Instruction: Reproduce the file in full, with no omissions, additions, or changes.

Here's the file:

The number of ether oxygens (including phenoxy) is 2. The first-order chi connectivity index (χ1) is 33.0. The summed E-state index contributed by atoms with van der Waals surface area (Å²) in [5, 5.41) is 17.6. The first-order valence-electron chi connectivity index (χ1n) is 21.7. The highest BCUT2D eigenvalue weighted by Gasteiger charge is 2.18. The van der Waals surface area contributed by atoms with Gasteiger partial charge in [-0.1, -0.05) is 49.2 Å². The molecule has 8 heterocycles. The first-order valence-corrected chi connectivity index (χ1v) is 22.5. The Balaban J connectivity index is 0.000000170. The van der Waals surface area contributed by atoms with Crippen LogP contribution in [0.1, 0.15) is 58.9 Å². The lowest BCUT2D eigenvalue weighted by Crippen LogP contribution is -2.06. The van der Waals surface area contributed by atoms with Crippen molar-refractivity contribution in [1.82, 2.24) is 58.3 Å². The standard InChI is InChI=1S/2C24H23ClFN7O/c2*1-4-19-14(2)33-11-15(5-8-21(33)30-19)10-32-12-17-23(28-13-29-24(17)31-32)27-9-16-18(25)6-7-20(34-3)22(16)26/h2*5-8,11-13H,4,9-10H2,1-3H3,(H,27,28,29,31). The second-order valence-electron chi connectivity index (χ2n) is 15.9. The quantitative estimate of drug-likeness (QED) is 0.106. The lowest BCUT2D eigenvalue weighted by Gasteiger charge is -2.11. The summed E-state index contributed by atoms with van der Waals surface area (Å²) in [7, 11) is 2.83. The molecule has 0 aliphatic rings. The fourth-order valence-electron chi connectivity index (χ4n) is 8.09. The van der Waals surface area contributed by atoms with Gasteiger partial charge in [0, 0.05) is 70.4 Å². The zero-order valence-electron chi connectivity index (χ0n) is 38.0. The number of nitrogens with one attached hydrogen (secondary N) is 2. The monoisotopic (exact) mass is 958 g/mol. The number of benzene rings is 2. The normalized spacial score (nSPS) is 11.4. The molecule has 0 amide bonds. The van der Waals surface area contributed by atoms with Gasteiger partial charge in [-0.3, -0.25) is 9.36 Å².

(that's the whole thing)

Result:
The number of ether oxygens (including phenoxy) is 2. The first-order chi connectivity index (χ1) is 33.0. The summed E-state index contributed by atoms with van der Waals surface area (Å²) in [5, 5.41) is 17.6. The first-order valence-electron chi connectivity index (χ1n) is 21.7. The highest BCUT2D eigenvalue weighted by Gasteiger charge is 2.18. The van der Waals surface area contributed by atoms with Gasteiger partial charge in [-0.1, -0.05) is 49.2 Å². The molecule has 8 heterocycles. The first-order valence-corrected chi connectivity index (χ1v) is 22.5. The Balaban J connectivity index is 0.000000170. The van der Waals surface area contributed by atoms with Crippen LogP contribution in [0.1, 0.15) is 58.9 Å². The lowest BCUT2D eigenvalue weighted by Crippen LogP contribution is -2.06. The van der Waals surface area contributed by atoms with Crippen molar-refractivity contribution in [1.82, 2.24) is 58.3 Å². The standard InChI is InChI=1S/2C24H23ClFN7O/c2*1-4-19-14(2)33-11-15(5-8-21(33)30-19)10-32-12-17-23(28-13-29-24(17)31-32)27-9-16-18(25)6-7-20(34-3)22(16)26/h2*5-8,11-13H,4,9-10H2,1-3H3,(H,27,28,29,31). The second-order valence-electron chi connectivity index (χ2n) is 15.9. The quantitative estimate of drug-likeness (QED) is 0.106. The lowest BCUT2D eigenvalue weighted by Gasteiger charge is -2.11. The summed E-state index contributed by atoms with van der Waals surface area (Å²) in [7, 11) is 2.83. The molecule has 0 aliphatic rings. The fourth-order valence-electron chi connectivity index (χ4n) is 8.09. The van der Waals surface area contributed by atoms with Gasteiger partial charge in [0, 0.05) is 70.4 Å². The zero-order valence-electron chi connectivity index (χ0n) is 38.0. The number of nitrogens with one attached hydrogen (secondary N) is 2. The monoisotopic (exact) mass is 958 g/mol. The number of benzene rings is 2. The normalized spacial score (nSPS) is 11.4. The molecule has 0 amide bonds. The van der Waals surface area contributed by atoms with Gasteiger partial charge in [-0.3, -0.25) is 9.36 Å².